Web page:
Here’s three different ways that you might be able to deduct the cost of a cruise. When dealing with taxes we must remember that this is always a positional argument. We hope to find a part of the tax code that supports us, and must remember that the IRS can challenge that position in exam. It’s very much YMMV.
That said, there are (at least) three different scenarios that would allow a person to deduct the cost of a cruise.
- Conference at Sea
- Travel via Vessel
- Travel on the Vessel
Conference at Sea
If you were to attend a conference on a cruise ship, it could be deducted to the limit of $2,000 per year. Additionally, the ship has some special rules:
- Must be a US Flagged Vessel (most are not, as they register in the Bahamas)
- Cruise ports must be within the US, or its possessions.. this is actually more liberal than it sounds, with the following options.
- Must meet criteria for the work/play balance, as explained in the full list of rules here
Travel via Vessel
Publication 463, which explains the conference at sea rules above, also breaks out a different type of deduction, called ‘Luxury Water Travel’.
Luxury Water Travel
If you travel by ocean liner, cruise ship, or other form of luxury water transportation for business purposes, there is a daily limit on the amount you can deduct. The limit is twice the highest federal per diem rate allowable at the time of your travel. (Generally, the federal per diem is the amount paid to federal government employees for daily living expenses when they travel away from home within the United States for business purposes.)
This is a very generous deduction, as the highest level of federal per diem is already a high number, and doubling it should cover all but the most exotic of cruises. Interestingly, the highest per diem is Telluride, CO which is just ahead of Aspen.
It’s important to note that the Per Diem is seasonal and the calculation must be ‘at the time of your travel’. Telluride and Aspen both have very high per diems during their peak ‘snow season’ but if you use another time of year, you should look for a different city to base from.
Per diems here are a cap on deduction. Example for Telluride:
In the above you can see a large price increase from off season, November for $140 and December for $362. Therefore, it would be better to pick a different base city if your cruise was in November, from this list you can see that Denver grants $178, but if you swap to a more consistent city, such as Manhattan, you’ll do better still.
The per diem calculation:
- Lodging plus M&IE = Per diem, then double it
Telluride in December
- $362+$74 doubled = $872
The result of this is that if you have a 7 day cruise, your cap for the deduction would be $6,104. It is important to remember that the per diem used here is a cap on your actual expenses, vs using Per Diems in other ways, such as not tracking actual expenses.
Also note that if the cruise breaks out dining as a separate line item it is subject to the 50% cap. This most likely would occur today if you visit the ‘premium dining’ options that you pay a cover charge for onboard.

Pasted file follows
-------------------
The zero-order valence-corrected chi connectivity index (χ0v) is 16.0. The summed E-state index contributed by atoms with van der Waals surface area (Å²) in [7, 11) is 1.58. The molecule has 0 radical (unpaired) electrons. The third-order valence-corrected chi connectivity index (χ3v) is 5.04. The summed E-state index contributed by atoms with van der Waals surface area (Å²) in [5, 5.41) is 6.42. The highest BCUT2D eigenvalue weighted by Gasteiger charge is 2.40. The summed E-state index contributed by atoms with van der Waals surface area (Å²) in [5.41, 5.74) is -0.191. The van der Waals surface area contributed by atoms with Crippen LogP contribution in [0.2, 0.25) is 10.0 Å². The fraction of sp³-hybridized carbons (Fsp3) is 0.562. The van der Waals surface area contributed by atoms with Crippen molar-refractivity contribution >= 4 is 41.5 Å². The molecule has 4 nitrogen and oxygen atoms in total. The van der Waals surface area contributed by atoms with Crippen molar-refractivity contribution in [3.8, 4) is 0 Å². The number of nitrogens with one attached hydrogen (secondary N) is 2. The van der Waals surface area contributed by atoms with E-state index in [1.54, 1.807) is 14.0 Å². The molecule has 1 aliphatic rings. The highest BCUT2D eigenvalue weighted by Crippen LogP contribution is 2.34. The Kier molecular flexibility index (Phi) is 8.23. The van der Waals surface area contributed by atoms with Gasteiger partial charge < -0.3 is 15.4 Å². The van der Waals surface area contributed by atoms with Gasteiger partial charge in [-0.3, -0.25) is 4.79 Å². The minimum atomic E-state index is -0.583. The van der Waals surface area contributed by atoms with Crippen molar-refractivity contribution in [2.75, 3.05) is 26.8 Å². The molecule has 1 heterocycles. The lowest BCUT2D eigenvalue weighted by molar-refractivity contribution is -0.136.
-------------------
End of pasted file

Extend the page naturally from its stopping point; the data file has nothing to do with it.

Travel on the Vessel
I would argue that travel on the vessel is calculated in the same manner as Travel by the vessel. The difference here is who can invoke the rules and regs and claim a valid deduction.
Travel on the Vessel would be someone who is not attending a conference/meeting at sea, but rather using the cruise itself as a business expense. The perfect example of this is a travel blogger or photographer. People fail at claiming this deduction when they start expensing large ticket items like a cruise before any real substance is built into their business, and Mark over at Travelblawg discussed a case where the IRS won.
The reason that IRS won their position to disallow the deductions was that there was no substantial proof of the underlying business, so if you take an established site, that has revenue, and you produce substantial content from the trip, you’re in a very different position. This should rule out those crazy few of you who think it is a good idea to go the route of ‘Mike’ in the above post, but maybe give some ideas for others.
For those with a genuine business infrastructure in place, you’d then need to ensure that you put in sufficient work during the cruise to pass the ‘reasonableness test’. This can mean that you have records of work done on a daily basis.
Travel ‘via’ the vessel could apply to a wider pool of people, since you don’t need that established travel website/book to partake in it. However, you’re going to need to have proof that the reason for the trip is business. The guidelines for business in all these cases require more than 4hrs of business per business day. A minute more is enough.
It is very tempting to try to deduct things like this, if you do, remember that you need to keep solid records. Personally, I fit the bill in order to have the established business, and take a lot of cruises, but I do not deduct them at this time, because I don’t want to dedicate 4hrs and 1 minute of each day of my cruise towards work. While I inevitably do some work, I don’t want to feel beholden to logging those hours, and like to break free when I want.
That said, I do like building infrastructure for future possibilities (the Framework™) so i’m in position to do this. If you notice a lot of trip reports in the future, it might be that I decided it was time to take some more deductions….